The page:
tag: The Moth

The Exegesis: Dreams about the moth, James-James and bees

The Exegesis of Philip K. Dick
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November—December 1976

We are on to Part Two. Everything in Part One was in Folder 4 of Paul William’s system of organization. From what I can see going forward these next sections are collections of smaller fragments and notes.

Dick affirms the ‘inexhaustible truth’ of the Bible and recalls reading the Old Testament when he was a child. He talks more about the moth he dreamt about earlier and speculates about its identity and purpose. Because he is a science fiction author he knows that no one, not even his friends, will believe anything he as been saying, but he reassures himself that all of it was orchestrated by Christ. 

Dick tries to figure out what James-James is up to. We have to go to Radio Free Ablemuth to find out about that entity where he is described in a dream as a red-haired, godlike scientist who is equated with Valis. It’s not clear if he is evil or just a mad deity. In these notes Dick calls him the ‘improvident genius creator’ so perhaps he is just reckless and irresponsible. Either way he is after Dick for exposing what is really going on. Dick has a new dream in which James-James makes everyone immortal, and he tries to understand the geometry of James-James’s world. 

He wonders about the connection between what happened in Ubik and his 3-74 experience when he regressed through time. He details a dream about bees flying and buzzing in unison and decides that represents the collective joyful state of humans when we will all wake up in the end days.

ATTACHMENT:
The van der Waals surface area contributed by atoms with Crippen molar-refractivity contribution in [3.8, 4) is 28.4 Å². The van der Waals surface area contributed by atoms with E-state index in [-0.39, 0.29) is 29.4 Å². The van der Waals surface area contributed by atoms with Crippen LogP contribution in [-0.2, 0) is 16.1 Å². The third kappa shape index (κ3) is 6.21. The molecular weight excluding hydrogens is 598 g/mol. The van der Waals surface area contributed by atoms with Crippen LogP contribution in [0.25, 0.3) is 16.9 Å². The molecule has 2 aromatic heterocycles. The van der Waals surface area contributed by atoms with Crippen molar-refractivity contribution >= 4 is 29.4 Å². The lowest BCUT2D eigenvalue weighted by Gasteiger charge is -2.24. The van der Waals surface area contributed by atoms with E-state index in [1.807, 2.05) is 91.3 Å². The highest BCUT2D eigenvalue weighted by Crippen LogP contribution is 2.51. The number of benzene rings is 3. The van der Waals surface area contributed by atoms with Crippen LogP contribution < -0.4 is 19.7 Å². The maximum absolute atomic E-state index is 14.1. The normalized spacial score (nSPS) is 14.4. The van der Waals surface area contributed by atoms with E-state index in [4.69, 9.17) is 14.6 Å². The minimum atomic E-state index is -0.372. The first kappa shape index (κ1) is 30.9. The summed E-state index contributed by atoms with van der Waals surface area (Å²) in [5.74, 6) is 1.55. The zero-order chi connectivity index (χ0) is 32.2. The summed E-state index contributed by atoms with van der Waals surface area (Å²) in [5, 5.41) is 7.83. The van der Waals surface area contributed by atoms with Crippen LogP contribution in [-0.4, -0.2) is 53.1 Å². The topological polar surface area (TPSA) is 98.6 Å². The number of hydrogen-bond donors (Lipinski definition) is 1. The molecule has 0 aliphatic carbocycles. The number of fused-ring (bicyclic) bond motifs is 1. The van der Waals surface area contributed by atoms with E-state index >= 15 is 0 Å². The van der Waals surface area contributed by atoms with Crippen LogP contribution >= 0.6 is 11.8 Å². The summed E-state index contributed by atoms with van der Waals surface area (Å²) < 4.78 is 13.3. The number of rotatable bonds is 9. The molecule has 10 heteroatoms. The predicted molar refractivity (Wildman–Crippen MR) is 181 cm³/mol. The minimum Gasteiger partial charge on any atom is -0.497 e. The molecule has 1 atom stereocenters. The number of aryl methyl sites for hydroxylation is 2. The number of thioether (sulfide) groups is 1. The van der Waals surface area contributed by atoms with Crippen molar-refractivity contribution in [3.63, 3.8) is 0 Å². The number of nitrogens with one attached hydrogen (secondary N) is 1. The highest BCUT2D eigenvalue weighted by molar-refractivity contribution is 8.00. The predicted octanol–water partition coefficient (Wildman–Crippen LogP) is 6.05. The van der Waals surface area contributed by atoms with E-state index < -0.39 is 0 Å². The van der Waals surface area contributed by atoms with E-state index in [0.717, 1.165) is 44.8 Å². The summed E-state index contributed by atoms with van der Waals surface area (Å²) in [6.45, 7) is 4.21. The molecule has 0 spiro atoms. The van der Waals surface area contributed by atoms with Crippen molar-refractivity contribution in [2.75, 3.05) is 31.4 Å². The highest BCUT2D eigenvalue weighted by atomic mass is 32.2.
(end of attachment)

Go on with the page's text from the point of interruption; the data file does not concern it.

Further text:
The Exegesis: Biblical ideas for To Scare the Dead, a critique of Childhood’s End & a visitation by Astraea

For the previous 15 months Dick thought that Paul was the author of “Acts” in the Bible but he finds out that it was actually written by Luke. This new knowledge matches up to recent dreams he has been having. He incorporates Luke into the plot for To Scare the Dead: St. Luke will visit the protagonist and teach him that the Holy Spirit can possess ordinary people. 

Dick compares what happened to him with Arthur C. Clarke’s Childhood’s End (a book about an alien invasion of Earth) which he just read, although he doesn’t find too many similarities to his experience. Dick rejects a sci-fi interpretation and embraces a theological one. 

He recounts a new experience. Some light entity which he calls The Moth visited him and then the following morning he spoke with Astraea, the Greek (Dick incorrectly calls her Roman) virgin goddess of innocence and justice. She told him they will judge those who destroy the Earth. Afterwards he went in for a scheduled blood pressure reading and found his b.p. was normal. 

He considers folding an older story about a man who remembers the future instead of the past (I believe he is referring to “Recall Mechanism”) into To Scare the Dead.